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Miliband ko’s Johnson

Written By: - Date published: 10:50 pm, April 27th, 2015 - 18 comments
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Watch Miliband ko Boris. Andrew Marr opined this might be a foretaste of things to come when Ed is PM and Boris has knifed David Cameron, which Rupert Murdoch thinks likely.  Johnson flails and Miliband counter-punches – “don’t get rattled, Boris,” same primary school “but not same secondary school,” on back-stabbing accusations “you can do better than Lynton Crosby.” 

Ten days to go and no question about who looks more confident. Still neck and neck in the polls but the money seems to be heading for Labour to lead the government.

18 comments on “Miliband ko’s Johnson ”

  1. Stuart Munro 1

    SNP is where the hope lies: a new Scottish renaissance is exactly what Britain needs. And a Labour party obliged to abandon the dark age neo-liberal superstitions is just the example NZ needs.

  2. One Anonymous Bloke 2

    They all look and sound the same to me, although perhaps that’s because Boris Johnson never stops talking.

  3. ropata 3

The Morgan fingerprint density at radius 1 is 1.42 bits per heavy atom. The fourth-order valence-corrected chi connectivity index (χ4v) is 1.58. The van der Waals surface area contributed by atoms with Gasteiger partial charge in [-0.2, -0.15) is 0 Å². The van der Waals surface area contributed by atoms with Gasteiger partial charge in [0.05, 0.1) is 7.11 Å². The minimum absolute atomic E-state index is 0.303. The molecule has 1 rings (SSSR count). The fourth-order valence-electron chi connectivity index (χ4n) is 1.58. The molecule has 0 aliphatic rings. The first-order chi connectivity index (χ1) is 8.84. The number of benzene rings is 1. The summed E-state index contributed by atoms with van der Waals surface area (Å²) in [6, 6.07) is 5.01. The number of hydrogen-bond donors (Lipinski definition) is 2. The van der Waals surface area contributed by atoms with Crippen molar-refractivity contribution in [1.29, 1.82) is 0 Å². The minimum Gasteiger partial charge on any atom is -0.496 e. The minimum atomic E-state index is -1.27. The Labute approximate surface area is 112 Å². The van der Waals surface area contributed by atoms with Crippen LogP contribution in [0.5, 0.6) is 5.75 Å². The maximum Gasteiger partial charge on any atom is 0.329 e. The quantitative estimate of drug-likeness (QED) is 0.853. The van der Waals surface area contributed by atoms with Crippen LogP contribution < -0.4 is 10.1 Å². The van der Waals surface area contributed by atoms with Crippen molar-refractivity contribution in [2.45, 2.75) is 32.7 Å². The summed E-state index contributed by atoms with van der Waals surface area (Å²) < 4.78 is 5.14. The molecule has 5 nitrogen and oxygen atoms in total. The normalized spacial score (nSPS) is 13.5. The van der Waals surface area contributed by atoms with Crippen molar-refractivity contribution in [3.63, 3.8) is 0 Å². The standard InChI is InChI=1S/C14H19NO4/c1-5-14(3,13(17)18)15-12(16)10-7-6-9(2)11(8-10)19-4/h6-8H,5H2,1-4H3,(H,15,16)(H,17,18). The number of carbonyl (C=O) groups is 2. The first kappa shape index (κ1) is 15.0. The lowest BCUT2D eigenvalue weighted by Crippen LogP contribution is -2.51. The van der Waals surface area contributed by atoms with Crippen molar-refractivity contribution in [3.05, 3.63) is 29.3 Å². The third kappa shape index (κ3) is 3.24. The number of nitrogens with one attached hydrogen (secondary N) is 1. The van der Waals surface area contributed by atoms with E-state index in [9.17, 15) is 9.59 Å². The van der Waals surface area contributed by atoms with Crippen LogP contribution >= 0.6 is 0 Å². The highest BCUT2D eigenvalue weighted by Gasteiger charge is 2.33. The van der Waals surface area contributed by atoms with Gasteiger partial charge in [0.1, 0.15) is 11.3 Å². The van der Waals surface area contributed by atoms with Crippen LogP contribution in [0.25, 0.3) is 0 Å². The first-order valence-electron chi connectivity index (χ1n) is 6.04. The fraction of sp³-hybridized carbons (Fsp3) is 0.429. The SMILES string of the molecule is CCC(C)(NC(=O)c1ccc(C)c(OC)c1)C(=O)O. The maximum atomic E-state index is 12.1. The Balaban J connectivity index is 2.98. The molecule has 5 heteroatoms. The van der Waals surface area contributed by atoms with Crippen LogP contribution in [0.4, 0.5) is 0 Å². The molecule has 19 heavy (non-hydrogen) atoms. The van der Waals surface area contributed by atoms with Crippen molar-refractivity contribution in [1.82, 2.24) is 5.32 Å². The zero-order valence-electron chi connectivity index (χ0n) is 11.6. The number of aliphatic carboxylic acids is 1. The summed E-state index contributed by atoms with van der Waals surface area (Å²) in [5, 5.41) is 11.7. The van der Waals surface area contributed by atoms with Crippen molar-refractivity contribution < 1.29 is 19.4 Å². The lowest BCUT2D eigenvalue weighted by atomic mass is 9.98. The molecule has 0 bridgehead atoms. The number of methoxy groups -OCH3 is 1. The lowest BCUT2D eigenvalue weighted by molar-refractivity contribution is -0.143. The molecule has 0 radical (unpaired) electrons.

Boris Johnson: another RW clown in the mold of FJK. The grinning face of bankster greed

  4. Jan Rivers 4

    Priceless “The rich should pay as much tax as is consistent with a successful economy” from Boris Johnson. Specifically he didn’t say a fair amount!

    There is something about the UK election which has an echo here which is the right’s and some of the media’s assertion that a government formed by a smaller party would somehow lack legitimacy. Some right wing commentators have gone as far as to say (quite without foundation) that it would create a constitutional crisis. This is important in the UK for Labour and the SNP and here for Labour and Greens so it’s interesting to see the arguments play out.In addition. Other arguments deployed ‘show’ that the smaller parties in each case are not really progressive. in the UK it include finding information that ‘shows’ that the SNP are not a genuine progressive party and in NZ primarily that the Greens would readily be part of a National Party government.

  5. tinfoilhat 5

    Meh…. Cameron, Clegg, Johnson, Milliband… a pox on all their houses.